The fact that there is, or may be, an ambiguity in the meaning of the quoted provision of 10249-2 furnishes an added reason why repeal of 1750, by implication, is not to be favored in this instance.

 102    LINDSEY v. SUPERIOR COURT. [33 Wn. (2d)

[4] It is universally accepted that inconsistency between statutes upon a given subject is never presumed, but such interpretation or construction should be adopted as will harmonize all acts upon the subject, if reasonably possible. Kruesel v. Collin, 171 Wash. 200, 17 P. (2d) 854; 1 Sutherland, Statutory Construction (3d ed.), 470, 2015; 50 Am. Jur. 367, Statutes, 363.

[5] Placing the two statutes here under consideration, side by side, and applying the rules hereinbefore stated, we are of the clear belief that these statutes are neither inconsistent with, nor repugnant to, each other, and that they can be reconciled and both given effect. Our conclusion from this is that Rem. Rev. Stat., 1750, has not been repealed, and that, according to the provisions thereof, appellant was entitled to have the period of his imprisonment pending his appeal deducted from, or in some way credited upon, the term of his confinement fixed in pursuance of the last judgment of conviction and sentence. This conclusion in effect disposes of both of respondent's contentions stated above.

It is true, as pointed out by respondent, that when the board of prison terms and paroles, acting under the authority of Rem. Rev. Stat. (Sup.), 10249-2, made its formal order fixing appellant's "duration of confinement" in the state penitentiary at seven and one-half years, it endorsed upon its order, in parenthesis, a notation reading "(1/2 years Jail Time Considered)." From this circumstance, respondent further argues that the period of appellant's prior confinement in the county jail was in fact or effect credited against the minimum period of imprisonment in the penitentiary as fixed by the board. We think it can be readily demonstrated that such is not necessarily the fact or effect.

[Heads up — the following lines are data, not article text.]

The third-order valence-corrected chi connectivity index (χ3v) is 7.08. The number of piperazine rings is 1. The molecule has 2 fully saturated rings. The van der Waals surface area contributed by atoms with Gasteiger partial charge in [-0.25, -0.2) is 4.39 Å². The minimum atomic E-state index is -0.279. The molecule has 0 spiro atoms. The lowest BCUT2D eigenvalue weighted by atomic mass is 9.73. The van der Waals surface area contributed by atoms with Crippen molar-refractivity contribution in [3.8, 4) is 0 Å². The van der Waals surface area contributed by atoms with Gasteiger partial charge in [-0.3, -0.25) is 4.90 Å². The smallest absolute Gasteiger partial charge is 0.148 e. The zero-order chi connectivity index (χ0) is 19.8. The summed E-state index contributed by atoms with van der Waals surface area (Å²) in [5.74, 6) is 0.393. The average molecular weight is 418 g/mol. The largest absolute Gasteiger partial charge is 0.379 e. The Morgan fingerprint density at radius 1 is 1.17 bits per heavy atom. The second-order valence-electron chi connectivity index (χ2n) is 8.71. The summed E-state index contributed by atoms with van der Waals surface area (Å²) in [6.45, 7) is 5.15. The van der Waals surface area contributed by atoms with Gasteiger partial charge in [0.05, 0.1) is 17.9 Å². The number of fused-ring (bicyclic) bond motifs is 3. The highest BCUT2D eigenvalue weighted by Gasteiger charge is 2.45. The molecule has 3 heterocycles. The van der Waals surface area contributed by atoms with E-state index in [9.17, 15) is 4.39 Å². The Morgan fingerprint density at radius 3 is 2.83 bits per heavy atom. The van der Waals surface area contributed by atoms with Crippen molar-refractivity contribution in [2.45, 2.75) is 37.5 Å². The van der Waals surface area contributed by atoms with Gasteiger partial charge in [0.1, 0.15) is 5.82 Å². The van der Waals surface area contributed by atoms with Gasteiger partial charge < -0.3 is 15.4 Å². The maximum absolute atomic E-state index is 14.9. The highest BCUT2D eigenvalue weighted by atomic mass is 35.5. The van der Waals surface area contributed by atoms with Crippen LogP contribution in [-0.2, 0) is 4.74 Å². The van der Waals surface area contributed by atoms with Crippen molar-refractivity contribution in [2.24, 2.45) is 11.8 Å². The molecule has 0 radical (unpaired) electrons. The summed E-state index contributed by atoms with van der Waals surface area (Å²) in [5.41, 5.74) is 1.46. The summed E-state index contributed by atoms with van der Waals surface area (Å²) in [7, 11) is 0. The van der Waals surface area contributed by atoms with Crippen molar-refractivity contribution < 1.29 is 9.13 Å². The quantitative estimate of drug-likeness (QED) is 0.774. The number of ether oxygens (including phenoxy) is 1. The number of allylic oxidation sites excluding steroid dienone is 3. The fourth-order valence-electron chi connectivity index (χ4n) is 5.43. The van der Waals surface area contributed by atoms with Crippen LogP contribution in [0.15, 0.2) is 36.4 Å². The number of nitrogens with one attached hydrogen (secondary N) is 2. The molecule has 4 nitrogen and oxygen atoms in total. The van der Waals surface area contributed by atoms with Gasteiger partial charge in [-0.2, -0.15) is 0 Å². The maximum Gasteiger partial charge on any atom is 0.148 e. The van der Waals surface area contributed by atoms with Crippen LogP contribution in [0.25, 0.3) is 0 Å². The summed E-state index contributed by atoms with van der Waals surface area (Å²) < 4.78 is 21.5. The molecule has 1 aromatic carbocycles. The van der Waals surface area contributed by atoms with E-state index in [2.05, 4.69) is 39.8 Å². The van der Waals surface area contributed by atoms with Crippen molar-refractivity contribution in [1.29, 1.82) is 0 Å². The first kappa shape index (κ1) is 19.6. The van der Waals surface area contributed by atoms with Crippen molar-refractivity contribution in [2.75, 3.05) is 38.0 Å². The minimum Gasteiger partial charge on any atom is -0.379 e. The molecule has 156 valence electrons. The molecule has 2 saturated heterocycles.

The record in this case established that appellant had previously been convicted of a felony, committed in another state. At the time of committing the crime of which he was convicted in this case, he was armed with a deadly weapon. Rem. Rev. Stat. (Sup.), 10249-2(b) [P.P.C. 787-3], provides that, under such circumstances, "the duration of such person's confinement shall not be fixed at less than seven

 Mar. 1949]     LINDSEY v. SUPERIOR COURT.      103

and one-half (7 1/2) years." That is exactly the period of "duration" which the board fixed for the appellant.